Chloe Neill's debut YA book is about a girl named Lily Parker who is sent to a boarding school in Chicago while her philosopher parents are on sabbatical in Germany for two years. Lily is befriended by Scout who has secrets. Lily rapidy becomes involved in a battle between good and evil taking place in the undeground tunnels of Chicago. Lily is a smart and sarcastic junior in high school. The book was a great start to a series. The initial problem was resolved but lots of questions remain to be answered.
OodsAteMyDingo on LibraryThing More than 1 year ago
Firespell is about a young teen named, Lily Parker. Her parents go on sabbatical in Germany and instead of taking her along, they decide to enroll her into a private school. A boarding school no less, in Chicago (she is from Sagamore, New York), St. Sophia's.The school has the typical stiff (erm. cold shouldered?) headmistress, posh spoiled rich girls, and a few misfits thrown into the mix. Lily makes friends with a one of her dorm mates, Scout. But Scout has secrets of her own. She's always disappearing and not returning until late at night. Lily tries to figure out the secret, but only gets answers when the brat pack pull a nasty prank.This book is a great addition to my growing collection. The first in a series, and I can't wait to read the next book, to learn more about the characters, their powers, and the fight between them! A must read of the YA crowd.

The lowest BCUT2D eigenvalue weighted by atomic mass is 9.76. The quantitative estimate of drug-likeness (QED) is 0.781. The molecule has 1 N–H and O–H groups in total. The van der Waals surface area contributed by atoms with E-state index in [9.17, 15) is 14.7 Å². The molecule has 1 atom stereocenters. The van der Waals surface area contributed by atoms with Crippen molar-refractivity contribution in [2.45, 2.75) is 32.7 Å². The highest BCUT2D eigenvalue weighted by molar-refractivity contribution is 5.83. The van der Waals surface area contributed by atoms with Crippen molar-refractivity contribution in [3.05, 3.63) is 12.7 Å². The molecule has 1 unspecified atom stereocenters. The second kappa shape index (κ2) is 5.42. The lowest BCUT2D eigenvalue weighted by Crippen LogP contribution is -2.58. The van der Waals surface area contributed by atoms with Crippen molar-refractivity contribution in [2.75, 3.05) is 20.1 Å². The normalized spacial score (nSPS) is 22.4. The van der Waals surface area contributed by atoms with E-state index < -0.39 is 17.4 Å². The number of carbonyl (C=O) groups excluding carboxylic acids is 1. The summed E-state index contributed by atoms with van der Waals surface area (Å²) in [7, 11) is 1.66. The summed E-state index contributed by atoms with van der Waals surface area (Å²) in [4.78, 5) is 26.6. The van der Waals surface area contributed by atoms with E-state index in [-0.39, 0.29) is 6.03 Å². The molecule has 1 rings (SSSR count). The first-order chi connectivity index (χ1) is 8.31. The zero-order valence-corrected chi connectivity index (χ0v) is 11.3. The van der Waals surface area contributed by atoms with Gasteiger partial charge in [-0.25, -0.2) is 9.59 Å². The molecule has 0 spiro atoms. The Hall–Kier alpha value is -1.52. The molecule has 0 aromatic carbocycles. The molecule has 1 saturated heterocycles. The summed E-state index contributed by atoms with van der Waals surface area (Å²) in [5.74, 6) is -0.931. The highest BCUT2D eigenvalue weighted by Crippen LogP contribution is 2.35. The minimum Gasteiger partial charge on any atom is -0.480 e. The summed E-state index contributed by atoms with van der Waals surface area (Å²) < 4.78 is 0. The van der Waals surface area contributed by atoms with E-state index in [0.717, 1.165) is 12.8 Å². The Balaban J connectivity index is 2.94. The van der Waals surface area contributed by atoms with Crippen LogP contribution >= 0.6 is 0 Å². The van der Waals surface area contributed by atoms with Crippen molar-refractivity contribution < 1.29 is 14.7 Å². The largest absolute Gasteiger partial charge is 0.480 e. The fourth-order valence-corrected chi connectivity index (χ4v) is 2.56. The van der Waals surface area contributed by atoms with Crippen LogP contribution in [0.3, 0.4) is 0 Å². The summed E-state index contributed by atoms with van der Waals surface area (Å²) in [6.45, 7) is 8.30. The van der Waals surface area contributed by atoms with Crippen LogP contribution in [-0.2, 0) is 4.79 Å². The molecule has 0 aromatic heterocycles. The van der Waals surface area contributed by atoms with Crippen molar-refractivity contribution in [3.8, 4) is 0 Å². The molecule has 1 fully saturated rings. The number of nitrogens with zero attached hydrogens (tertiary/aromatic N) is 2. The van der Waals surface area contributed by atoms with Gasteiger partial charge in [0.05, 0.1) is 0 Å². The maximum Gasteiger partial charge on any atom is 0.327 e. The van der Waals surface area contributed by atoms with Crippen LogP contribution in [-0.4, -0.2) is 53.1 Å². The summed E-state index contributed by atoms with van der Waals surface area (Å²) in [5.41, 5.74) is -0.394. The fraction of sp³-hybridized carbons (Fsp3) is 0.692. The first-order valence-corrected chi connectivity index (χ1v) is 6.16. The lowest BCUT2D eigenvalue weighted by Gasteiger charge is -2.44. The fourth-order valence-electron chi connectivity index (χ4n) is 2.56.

dearheart on LibraryThing More than 1 year ago